Retinoids affect the growth and differentiation of epithelial cells, and experiments suggest that they may have a role in preventing breast cancer. A clinical trial of fenretinoid has been reported. In a study of 2972 women with breast cancer randomly allocated to fenretinoid or no treatment, no significant difference was seen in contralateral breast cancer between the two groups. There was a significant interaction with treatment and menopausal status with a beneficial effect being seen in premenopausal patients (adjusted hazard ratio 0.66, 95% CI 0.14-1.07) and an opposite trend on postmenopausal women. Selenium is another possible cancer preventing agent.

Key references

 Bilimoria M, Morrow M. The woman at increased risk for breast cancer: evaluation and management strategies. Cancer J Clin 1995;45:263-78. Futreal PA, Liu Q, Shattuck-Eidens D et al. BRCA1 mutations in primary breast and ovarian carcinomas. Science 1994;266:120-2.
 Black DM. The genetics of breast cancer. Eur J Cancer 1994;30a:1957-61. Hill ADK, Doyle JM, McDermott EW, et al. Hereditary breast cancer. Br J Surg 1997;84:1334-9.
 Brinton LA, Devesa SS. Etiology and pathogenesis of breast cancer: incidence, demographics and environmental factors. In: Harris JR, Lippman ME, Morrow M, Hellman S, eds. Diseases of the breast. Philadelphia: Lippincott-Raven, 1996:159-68. Isaacs CJD, Peshkin BN, Lerman C. Evaluation and management of women with a strong family history of breast cancer. In: Harris JR, Lippman ME, Morrow M, Osborne CK, eds. Disease of the Breast. Philadelphia: Lippincott Williams & Wilkins, 2000:237-54.
 Collaborative Group on Hormonal Factors in Breast Cancer. Breast cancer and hormonal contraceptives: collaborative reanalysis of individual data on 53 297 women with breast cancer and 100 239 women without breast cancer from 54 epidemiological studies. Lancet 1996;347:1713-27. Jordan CV, Costa AF. Chemoprevention. In: Harris JR, Lippman ME, Morrow M, Osborne CK, eds. Disease of the Breast. Philadelphia: Lippincott Williams & Wilkins, 2000:265-80.
 Collaborative Group on Hormonal Factors in Breast Cancer. Breast cancer and hormone replacement therapy: collaborative reanalysis of data from 51 epidemiological studies of 52 705 women with breast cancer and 108 411 without breast cancer. Lancet 1997;350:1047-59. Jordan VC, Glusman JE, Eckert S, et al. Raloxifene reduces incident primary breast cancers: integrated data from multicenter double blind placebo controlled, randomised trials in postmenopausal women. Breast Cancer Res Treat 1998;50:227 (abst no 2).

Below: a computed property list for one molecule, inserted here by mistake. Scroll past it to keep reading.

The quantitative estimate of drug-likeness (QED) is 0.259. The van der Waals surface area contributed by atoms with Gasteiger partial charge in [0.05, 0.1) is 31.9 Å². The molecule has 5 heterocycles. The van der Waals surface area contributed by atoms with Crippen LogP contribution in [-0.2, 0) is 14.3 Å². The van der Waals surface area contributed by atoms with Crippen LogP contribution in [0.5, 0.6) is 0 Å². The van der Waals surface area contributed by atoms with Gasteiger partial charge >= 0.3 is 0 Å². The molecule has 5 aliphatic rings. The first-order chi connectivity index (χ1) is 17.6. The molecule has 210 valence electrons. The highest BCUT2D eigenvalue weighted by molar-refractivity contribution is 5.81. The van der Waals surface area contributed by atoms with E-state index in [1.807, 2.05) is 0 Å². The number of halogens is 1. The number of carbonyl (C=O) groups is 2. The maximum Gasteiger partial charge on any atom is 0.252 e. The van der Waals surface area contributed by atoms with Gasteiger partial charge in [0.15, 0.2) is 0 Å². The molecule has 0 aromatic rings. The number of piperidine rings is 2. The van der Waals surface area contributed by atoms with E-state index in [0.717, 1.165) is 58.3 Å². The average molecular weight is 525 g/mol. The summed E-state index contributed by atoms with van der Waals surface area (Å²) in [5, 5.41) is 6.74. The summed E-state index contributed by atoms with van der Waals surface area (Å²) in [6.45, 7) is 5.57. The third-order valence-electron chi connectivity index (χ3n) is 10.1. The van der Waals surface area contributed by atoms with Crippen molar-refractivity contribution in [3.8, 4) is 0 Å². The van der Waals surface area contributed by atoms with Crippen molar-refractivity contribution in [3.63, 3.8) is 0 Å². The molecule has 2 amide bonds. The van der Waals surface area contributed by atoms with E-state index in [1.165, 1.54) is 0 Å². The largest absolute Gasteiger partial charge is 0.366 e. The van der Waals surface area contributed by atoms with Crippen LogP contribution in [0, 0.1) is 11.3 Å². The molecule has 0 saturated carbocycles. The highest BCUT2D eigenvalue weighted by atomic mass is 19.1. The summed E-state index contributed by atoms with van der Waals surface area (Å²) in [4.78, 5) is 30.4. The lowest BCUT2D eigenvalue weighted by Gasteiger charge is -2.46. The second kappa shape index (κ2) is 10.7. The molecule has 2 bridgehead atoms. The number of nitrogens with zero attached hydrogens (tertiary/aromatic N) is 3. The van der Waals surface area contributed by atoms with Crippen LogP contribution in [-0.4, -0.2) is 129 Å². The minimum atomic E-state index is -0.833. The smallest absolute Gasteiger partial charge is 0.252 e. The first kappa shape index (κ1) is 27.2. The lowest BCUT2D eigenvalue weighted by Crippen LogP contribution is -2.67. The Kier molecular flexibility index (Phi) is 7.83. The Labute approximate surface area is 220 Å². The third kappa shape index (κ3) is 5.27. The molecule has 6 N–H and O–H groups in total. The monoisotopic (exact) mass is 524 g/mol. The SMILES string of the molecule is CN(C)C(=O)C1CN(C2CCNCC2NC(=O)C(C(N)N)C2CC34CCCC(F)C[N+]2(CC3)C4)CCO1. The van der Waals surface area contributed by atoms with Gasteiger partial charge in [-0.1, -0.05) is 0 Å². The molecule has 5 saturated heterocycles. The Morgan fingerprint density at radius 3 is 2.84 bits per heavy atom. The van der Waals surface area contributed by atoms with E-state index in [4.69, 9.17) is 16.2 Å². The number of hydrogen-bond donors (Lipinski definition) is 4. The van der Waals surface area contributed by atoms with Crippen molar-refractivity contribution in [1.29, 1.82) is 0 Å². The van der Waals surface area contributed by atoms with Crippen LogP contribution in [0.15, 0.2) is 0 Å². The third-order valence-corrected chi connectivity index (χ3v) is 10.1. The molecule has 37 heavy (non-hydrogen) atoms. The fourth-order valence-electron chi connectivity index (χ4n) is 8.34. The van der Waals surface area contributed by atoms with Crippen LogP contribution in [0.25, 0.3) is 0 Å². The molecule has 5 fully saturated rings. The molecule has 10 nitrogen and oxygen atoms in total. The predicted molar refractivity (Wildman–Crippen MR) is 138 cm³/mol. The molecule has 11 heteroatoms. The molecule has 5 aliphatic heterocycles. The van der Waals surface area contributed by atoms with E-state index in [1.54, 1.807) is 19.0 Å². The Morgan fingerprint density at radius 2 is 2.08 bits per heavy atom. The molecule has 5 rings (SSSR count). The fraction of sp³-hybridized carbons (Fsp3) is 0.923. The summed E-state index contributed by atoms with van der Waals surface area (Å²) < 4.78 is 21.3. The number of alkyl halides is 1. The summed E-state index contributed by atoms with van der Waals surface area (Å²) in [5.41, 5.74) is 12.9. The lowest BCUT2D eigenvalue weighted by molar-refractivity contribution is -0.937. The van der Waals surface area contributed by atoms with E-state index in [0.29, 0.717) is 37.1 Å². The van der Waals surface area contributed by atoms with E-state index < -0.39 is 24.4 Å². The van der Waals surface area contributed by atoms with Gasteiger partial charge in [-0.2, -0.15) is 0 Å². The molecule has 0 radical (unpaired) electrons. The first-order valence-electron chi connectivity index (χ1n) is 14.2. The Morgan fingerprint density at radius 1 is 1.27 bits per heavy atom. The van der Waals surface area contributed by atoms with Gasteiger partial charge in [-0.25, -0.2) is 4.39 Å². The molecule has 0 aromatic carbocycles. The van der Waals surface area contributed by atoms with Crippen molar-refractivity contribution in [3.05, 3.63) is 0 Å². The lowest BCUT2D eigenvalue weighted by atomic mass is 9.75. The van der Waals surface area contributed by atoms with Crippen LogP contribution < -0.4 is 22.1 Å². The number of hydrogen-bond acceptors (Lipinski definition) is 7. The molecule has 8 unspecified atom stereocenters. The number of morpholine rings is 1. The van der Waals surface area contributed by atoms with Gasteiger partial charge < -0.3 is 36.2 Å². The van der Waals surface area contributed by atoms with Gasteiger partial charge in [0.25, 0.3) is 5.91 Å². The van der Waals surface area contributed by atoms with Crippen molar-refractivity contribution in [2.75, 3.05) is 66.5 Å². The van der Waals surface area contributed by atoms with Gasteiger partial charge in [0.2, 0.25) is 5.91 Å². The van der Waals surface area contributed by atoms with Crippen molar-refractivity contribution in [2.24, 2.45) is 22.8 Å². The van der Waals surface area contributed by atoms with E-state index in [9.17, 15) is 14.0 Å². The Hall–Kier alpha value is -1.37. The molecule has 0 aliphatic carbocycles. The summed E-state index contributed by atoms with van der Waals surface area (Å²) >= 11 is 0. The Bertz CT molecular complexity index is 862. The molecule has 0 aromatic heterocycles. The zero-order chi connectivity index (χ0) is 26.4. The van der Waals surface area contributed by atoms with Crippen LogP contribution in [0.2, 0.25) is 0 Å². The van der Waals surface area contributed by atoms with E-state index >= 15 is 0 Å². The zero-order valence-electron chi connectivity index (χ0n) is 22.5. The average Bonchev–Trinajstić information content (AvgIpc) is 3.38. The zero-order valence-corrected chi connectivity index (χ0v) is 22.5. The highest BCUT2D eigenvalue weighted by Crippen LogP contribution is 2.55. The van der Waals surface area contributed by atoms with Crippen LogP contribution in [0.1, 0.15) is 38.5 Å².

Decker D. Prophylactic mastectomy for familial breast cancer. JAMA 1993;269:2608-9. Powles TJ, Eeles R, Ashley S, et al. Interim analysis of the incident breast cancer in the Royal Marsden Hospital tamoxifen randomised chemoprevention trial. Lancet 1998;362:98.
 DeMichele A, Weber BL. Inherited genetic factors. In: Harris JR, Lippman ME, Morrow M, Osborne CK, eds. Disease of the Breast. Philadelphia: Lippincott Williams & Wilkins, 2000:221-36. Veronesi U, Maisonneuve P, Costa A, et al. Prevention of breast cancer with tamoxifen: preliminary findings from the Italian randomised trial among hysterectomised women. Lancet 1998;362:93.
 Fisher B, Constantino JP, Wickerman DL et al. Tamoxifen for the prevention of breast cancer: report of the National Surgical Adjuvant Breast and Bowel Project P-1 study. J Natl Cancer Inst 1998;90:1371. Willett WC, Rockhill B, Hankinson SE, et al. Epidemiology and nongenetic causes of breast cancer. In: Harris JR, Lippman ME, Morrow M, Osborne CK, eds. Disease of the Breast. Philadelphia: Lippincott Williams & Wilkins, 2000:175-220.

Figure
Percentage of all deaths in women attributable to breast cancer
Figure
Standardised mortality for breast cancer in different countries
Figure
Age specific incidence and mortality for breast cancer in United Kingdom
Figure
Annual incidence of breast cancer in Japanese women in Japan, Hawaii, and San Francisco and in white women from San Francisco
Figure
Family tree of family with genetically inherited breast cancer
Figure
Severe atypical lobular hyperplasia
Figure
Relation between breast cancer mortality in various countries and fat consumption
Figure
Cumulative risk of breast cancer in women who were aged 10-19 years when exposed to radiation from atomic bombs during the Second World War
Figure
The effect of tamoxifen on the incidence of breast cancer in the NSABP Prevention Study in relation to age
Figure
Mammograms of patient before and after three years of hormone replacement therapy showing increase in density caused by treatment
Figure
The National Surgical Adjuvant Breast and Bowel Project (NSABP) data illustrate the effects of tamoxifen on both invasive and non-invasive breast cancer. Data from the Royal Marsden and the Italian studies include only the number of invasive cancers. ...

Footnotes

K McPherson is professor of public health epidemiology, London School of Hygiene and Tropical Medicine, London, C M Steel is professor of medical and biological sciences, University of St Andrews, St Andrews, and J M Dixon is consultant surgeon and senior lecturer in surgery, Edinburgh Breast Unit, Western General Hospital, Edinburgh.

The ABC of breast diseases is edited by J Michael Dixon.